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Ranked second in the business process outsourcing industry, the Philippines goes after India by adopting a new recruitment trend for contact centers

“It’s all about hitting the next post,” quips Business Processing Association of the Philippines (BPA/P) chief executive officer Oscar Sanez, who walked the 102-kilometer Bataan Death March trail the weekend before his speech.

Sanez, who staggered his way to the podium, relates his experience on trail to the program launch of the BPA/P National Competency Test (BNCT), which he deems a good example of “pushing the limits.” This holds true, in a way, considering that some IT-BPO companies in the country still practice an antiquated form of recruitment process: having applicants write down their answers to a screening exam on separate sheet of paper, or making them spend the whole day in serpentine lines just for a chance at an entrance exam or interview.

Thanks to BNCT, qualifying tests for contact centers will now be standardized, making answer sheets virtually obsolete. Eyeing the country’s yearly average of 450,00 graduates and entry-level applicants as targets, the test aims to produce “industry-ready talents” for the outsourcing field.

For 500 pesos, a student can take the test at Authorized Testing Centers (ACTs) in partner schools like the University of Makati, Jose Rizal University, Far Eastern University, Centro Escolar University, St. Michael’s College-Laguna and Ateneo de Manila University.

Students will be tested based on verbal and numerical learning ability, English proficiency, perceptual speed, accuracy or attention to detail, computer literacy, and service orientation. Results will be electronically sent to test-takers in real time, and will be posted online (bpacareers.com) where top companies can search through the top 20% of applicants, or through individual profiles.

Aside from shortening the long recruitment process, the BNCT is also aimed at increasing the ratio of successful applicants in the IT-BPO field. While rosy forecasts on the country’s sunshine industry appear on every broadsheet, with revenues skyrocketing to a projected US$9 billion in 2010 from 2009‘s U$7.3 billion, employment in the sector seems to be slowing down.

The BPA/P reports that in 2009, the industry only hired 436,000 applicants. This year, only about 100,000 people will be added to the IT-BPO workforce. “At the end of the day, it is all about matching the supply with demand because so far BPO companies get to hire around three to five in 100 applicants. We have to increase that ratio,” says Sanez, who sees BNCT as an indirect cure for the ailing employment rate in the outsourcing sector.

Helping those people left behind is also a feature of the two-and-a-half-hour BNCT test. Applicants who fail the test can retake it, but only after a certain waiting period of one to two months.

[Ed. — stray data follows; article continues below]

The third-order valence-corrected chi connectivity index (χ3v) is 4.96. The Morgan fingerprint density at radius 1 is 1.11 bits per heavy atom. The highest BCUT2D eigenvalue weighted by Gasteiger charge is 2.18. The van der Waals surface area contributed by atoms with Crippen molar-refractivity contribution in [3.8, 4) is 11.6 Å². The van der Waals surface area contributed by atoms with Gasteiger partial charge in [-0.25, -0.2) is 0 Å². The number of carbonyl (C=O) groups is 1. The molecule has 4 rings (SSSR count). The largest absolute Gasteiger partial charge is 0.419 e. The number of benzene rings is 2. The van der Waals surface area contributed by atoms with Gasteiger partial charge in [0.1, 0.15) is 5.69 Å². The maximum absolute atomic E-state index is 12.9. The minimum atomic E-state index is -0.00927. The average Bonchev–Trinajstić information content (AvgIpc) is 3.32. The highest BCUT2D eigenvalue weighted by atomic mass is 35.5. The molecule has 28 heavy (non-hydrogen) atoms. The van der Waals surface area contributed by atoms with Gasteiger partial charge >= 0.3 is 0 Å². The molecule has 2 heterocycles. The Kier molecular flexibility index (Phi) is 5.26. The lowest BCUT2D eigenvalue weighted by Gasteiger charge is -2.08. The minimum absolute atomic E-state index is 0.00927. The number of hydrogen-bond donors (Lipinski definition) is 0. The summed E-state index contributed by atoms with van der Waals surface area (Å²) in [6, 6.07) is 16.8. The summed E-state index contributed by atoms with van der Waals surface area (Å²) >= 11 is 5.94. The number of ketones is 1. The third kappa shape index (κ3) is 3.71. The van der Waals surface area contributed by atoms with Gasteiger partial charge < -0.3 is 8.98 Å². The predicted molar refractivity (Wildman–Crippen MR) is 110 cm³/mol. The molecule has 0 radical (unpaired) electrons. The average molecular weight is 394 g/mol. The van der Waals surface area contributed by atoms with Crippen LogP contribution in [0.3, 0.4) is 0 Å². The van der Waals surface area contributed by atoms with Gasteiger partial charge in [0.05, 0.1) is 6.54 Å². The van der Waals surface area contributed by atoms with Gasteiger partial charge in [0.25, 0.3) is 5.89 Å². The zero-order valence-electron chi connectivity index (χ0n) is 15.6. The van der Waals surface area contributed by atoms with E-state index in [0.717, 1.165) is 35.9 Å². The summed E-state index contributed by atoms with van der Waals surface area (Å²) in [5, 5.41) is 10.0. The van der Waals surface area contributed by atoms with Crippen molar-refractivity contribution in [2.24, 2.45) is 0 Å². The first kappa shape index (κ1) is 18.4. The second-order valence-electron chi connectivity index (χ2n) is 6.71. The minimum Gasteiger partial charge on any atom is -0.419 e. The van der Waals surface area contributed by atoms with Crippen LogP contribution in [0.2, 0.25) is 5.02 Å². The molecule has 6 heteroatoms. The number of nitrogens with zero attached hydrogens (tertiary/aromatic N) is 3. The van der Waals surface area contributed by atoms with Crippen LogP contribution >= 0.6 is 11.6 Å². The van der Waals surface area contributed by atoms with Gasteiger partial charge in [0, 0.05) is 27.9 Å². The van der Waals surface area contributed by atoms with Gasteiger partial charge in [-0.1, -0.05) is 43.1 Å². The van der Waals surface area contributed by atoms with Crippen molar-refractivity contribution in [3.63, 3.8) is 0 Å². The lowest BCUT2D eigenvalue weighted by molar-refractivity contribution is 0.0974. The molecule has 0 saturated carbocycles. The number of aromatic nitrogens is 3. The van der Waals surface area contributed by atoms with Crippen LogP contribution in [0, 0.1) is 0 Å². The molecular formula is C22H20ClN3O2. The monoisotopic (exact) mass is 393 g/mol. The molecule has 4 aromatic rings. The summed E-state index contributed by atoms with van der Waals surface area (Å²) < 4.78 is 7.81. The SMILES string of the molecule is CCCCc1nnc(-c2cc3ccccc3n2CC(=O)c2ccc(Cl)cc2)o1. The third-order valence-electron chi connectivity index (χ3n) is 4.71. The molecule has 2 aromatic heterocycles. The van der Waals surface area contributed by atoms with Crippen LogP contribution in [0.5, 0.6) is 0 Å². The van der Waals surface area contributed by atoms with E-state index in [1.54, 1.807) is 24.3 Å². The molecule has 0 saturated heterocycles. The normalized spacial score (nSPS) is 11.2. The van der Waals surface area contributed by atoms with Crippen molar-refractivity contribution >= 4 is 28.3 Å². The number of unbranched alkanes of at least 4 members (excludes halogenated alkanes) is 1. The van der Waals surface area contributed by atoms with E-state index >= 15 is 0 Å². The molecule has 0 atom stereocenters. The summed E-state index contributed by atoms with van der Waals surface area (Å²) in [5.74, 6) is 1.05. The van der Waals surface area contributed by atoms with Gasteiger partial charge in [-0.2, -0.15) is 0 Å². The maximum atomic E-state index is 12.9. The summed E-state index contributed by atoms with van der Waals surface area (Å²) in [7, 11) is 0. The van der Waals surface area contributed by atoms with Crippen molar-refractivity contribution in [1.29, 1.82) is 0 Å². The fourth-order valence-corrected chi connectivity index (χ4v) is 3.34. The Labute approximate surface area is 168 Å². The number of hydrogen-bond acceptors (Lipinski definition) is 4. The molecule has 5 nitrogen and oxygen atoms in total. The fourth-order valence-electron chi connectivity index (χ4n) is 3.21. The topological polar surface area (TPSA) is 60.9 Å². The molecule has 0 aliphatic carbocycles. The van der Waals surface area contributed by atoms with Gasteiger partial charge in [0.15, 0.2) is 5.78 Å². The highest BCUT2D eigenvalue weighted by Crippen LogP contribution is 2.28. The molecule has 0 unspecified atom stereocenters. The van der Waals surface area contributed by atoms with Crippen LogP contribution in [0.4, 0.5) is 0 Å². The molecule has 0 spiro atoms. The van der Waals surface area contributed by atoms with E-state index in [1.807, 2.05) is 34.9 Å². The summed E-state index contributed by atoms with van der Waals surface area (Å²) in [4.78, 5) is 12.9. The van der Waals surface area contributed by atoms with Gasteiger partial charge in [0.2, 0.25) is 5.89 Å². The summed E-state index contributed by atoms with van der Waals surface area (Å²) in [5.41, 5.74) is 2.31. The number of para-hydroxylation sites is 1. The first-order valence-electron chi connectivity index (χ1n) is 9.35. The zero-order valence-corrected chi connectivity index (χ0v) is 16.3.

For the program, the BPA/P teamed up with Assessment Analytics and the Commission on Information and Communications Technology (CICT). A million pesos has already been released by the government to fund the first 2,000 tests says BPA/P executive director Jamea Garcia. CICT, meanwhile, will grant seed money of 62 million pesos for advertising and promotion.

Before rolling out the program this month, a norm validation study will be conducted from March 8 to April 15. The program will be tested on a sample composed of 1,000 students and BPO employees.

A downside of this program, however, is that all of the components are of equal weight. A consultant from a notable BPO support service in the country comments that poor English comprehension is one of the major factors that force applicants to “drop out” of companies, or fail to qualify for first-level screening. In the end, everything boils down to the standards set by the companies, and all that the BPA/P’s BNCT can do is measure and record.

Sanez is optimistic, though, as the immediate feedback and test result turnaround could be a great help for the academe in improving their curriculum, thus, creating a larger window of opportunity in the industry for students. This seems like a surefire way to meet the 600,000-employee target that will increase the Philippines’ chances of reaching the US$12-billion export revenue mark by 2011.

NASSCOM, India’s answer to the BPA/P, has been using a similar testing software for the last two years. An emerging economy, India’s IT-BPO revenues reached a whopping US$50 billion in 2009. This hike in numbers was propelled by the presence of 450 delivery centers in 60 countries.

With BPO recruitment moving away from pen-and-paper tests to online ones, it will be easier for firms to weed out unqualified applicants, and for applicants to focus on areas that need improvement. Isn’t it about time that the BPO industry gets some IT support of its own?

Print ed: 04/10


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